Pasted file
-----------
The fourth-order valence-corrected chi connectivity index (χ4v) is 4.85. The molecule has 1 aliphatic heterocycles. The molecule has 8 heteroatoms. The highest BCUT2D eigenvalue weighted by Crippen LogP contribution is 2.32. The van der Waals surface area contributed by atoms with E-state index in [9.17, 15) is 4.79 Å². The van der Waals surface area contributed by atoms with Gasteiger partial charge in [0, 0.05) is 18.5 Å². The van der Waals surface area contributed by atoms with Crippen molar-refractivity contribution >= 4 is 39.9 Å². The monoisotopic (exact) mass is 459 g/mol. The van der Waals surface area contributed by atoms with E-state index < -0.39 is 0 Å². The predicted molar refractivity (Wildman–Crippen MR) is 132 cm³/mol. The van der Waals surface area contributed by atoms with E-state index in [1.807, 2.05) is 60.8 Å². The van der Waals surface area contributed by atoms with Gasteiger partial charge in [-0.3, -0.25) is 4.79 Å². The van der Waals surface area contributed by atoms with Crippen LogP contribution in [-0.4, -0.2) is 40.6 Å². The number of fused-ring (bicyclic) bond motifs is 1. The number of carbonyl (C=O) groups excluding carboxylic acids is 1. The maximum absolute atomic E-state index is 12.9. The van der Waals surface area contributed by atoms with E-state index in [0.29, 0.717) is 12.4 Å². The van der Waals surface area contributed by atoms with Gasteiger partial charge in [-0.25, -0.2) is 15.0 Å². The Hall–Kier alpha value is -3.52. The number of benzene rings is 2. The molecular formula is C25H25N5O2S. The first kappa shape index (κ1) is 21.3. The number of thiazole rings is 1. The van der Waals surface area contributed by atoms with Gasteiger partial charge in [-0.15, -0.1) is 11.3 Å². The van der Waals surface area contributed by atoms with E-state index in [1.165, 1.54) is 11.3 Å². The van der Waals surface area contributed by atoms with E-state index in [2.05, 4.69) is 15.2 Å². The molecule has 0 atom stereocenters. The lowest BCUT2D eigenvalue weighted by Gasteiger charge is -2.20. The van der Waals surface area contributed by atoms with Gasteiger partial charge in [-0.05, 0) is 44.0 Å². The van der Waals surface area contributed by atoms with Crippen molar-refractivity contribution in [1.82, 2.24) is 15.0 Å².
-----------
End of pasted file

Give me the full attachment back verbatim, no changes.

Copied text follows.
The fourth-order valence-corrected chi connectivity index (χ4v) is 4.85. The molecule has 1 aliphatic heterocycles. The molecule has 8 heteroatoms. The highest BCUT2D eigenvalue weighted by Crippen LogP contribution is 2.32. The van der Waals surface area contributed by atoms with E-state index in [9.17, 15) is 4.79 Å². The van der Waals surface area contributed by atoms with Gasteiger partial charge in [0, 0.05) is 18.5 Å². The van der Waals surface area contributed by atoms with Crippen molar-refractivity contribution >= 4 is 39.9 Å². The monoisotopic (exact) mass is 459 g/mol. The van der Waals surface area contributed by atoms with E-state index < -0.39 is 0 Å². The predicted molar refractivity (Wildman–Crippen MR) is 132 cm³/mol. The van der Waals surface area contributed by atoms with E-state index in [1.807, 2.05) is 60.8 Å². The van der Waals surface area contributed by atoms with Gasteiger partial charge in [-0.3, -0.25) is 4.79 Å². The van der Waals surface area contributed by atoms with Crippen LogP contribution in [-0.4, -0.2) is 40.6 Å². The number of fused-ring (bicyclic) bond motifs is 1. The number of carbonyl (C=O) groups excluding carboxylic acids is 1. The maximum absolute atomic E-state index is 12.9. The van der Waals surface area contributed by atoms with E-state index in [0.29, 0.717) is 12.4 Å². The van der Waals surface area contributed by atoms with Gasteiger partial charge in [-0.25, -0.2) is 15.0 Å². The Hall–Kier alpha value is -3.52. The number of benzene rings is 2. The molecular formula is C25H25N5O2S. The first kappa shape index (κ1) is 21.3. The number of thiazole rings is 1. The van der Waals surface area contributed by atoms with Gasteiger partial charge in [-0.15, -0.1) is 11.3 Å². The van der Waals surface area contributed by atoms with E-state index in [1.165, 1.54) is 11.3 Å². The van der Waals surface area contributed by atoms with E-state index in [2.05, 4.69) is 15.2 Å². The molecule has 0 atom stereocenters. The lowest BCUT2D eigenvalue weighted by Gasteiger charge is -2.20. The van der Waals surface area contributed by atoms with Gasteiger partial charge in [-0.05, 0) is 44.0 Å². The van der Waals surface area contributed by atoms with Crippen molar-refractivity contribution in [1.82, 2.24) is 15.0 Å².